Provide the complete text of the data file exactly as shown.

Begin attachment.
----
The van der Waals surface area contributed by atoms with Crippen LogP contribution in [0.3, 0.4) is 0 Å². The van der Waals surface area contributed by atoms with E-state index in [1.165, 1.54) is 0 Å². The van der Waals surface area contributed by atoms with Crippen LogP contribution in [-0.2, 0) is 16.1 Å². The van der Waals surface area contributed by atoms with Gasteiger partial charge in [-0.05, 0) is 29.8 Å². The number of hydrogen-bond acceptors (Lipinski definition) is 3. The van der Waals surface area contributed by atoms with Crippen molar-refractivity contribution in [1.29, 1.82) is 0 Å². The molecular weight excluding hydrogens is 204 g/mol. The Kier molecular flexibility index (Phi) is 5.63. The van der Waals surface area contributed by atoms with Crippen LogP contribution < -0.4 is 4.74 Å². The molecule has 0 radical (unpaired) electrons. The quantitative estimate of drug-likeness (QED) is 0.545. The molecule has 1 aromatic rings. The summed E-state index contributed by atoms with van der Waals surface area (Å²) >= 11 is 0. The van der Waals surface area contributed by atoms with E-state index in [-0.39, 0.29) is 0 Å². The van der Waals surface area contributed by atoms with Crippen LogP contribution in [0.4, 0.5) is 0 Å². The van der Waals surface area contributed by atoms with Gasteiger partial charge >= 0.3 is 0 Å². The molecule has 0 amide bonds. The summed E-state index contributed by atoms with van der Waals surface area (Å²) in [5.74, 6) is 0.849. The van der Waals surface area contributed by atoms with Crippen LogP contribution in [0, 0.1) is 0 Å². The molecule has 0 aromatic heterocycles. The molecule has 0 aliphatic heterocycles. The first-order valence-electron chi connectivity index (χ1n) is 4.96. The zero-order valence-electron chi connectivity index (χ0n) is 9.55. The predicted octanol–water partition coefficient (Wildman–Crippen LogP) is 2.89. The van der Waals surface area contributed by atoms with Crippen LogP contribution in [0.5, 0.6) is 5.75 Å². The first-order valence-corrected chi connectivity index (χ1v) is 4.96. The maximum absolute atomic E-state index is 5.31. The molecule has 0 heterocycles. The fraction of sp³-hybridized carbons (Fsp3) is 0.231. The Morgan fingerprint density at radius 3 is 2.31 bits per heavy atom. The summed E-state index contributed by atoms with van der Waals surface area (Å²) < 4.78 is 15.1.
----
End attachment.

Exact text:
The van der Waals surface area contributed by atoms with Crippen LogP contribution in [0.3, 0.4) is 0 Å². The van der Waals surface area contributed by atoms with E-state index in [1.165, 1.54) is 0 Å². The van der Waals surface area contributed by atoms with Crippen LogP contribution in [-0.2, 0) is 16.1 Å². The van der Waals surface area contributed by atoms with Gasteiger partial charge in [-0.05, 0) is 29.8 Å². The number of hydrogen-bond acceptors (Lipinski definition) is 3. The van der Waals surface area contributed by atoms with Crippen molar-refractivity contribution in [1.29, 1.82) is 0 Å². The molecular weight excluding hydrogens is 204 g/mol. The Kier molecular flexibility index (Phi) is 5.63. The van der Waals surface area contributed by atoms with Crippen LogP contribution < -0.4 is 4.74 Å². The molecule has 0 radical (unpaired) electrons. The quantitative estimate of drug-likeness (QED) is 0.545. The molecule has 1 aromatic rings. The summed E-state index contributed by atoms with van der Waals surface area (Å²) >= 11 is 0. The van der Waals surface area contributed by atoms with E-state index in [-0.39, 0.29) is 0 Å². The van der Waals surface area contributed by atoms with Crippen LogP contribution in [0.4, 0.5) is 0 Å². The van der Waals surface area contributed by atoms with Gasteiger partial charge >= 0.3 is 0 Å². The molecule has 0 amide bonds. The summed E-state index contributed by atoms with van der Waals surface area (Å²) in [5.74, 6) is 0.849. The van der Waals surface area contributed by atoms with Crippen LogP contribution in [0, 0.1) is 0 Å². The molecule has 0 aromatic heterocycles. The molecule has 0 aliphatic heterocycles. The first-order valence-electron chi connectivity index (χ1n) is 4.96. The zero-order valence-electron chi connectivity index (χ0n) is 9.55. The predicted octanol–water partition coefficient (Wildman–Crippen LogP) is 2.89. The van der Waals surface area contributed by atoms with Crippen LogP contribution in [0.5, 0.6) is 5.75 Å². The first-order valence-corrected chi connectivity index (χ1v) is 4.96. The maximum absolute atomic E-state index is 5.31. The molecule has 0 heterocycles. The fraction of sp³-hybridized carbons (Fsp3) is 0.231. The Morgan fingerprint density at radius 3 is 2.31 bits per heavy atom. The summed E-state index contributed by atoms with van der Waals surface area (Å²) < 4.78 is 15.1.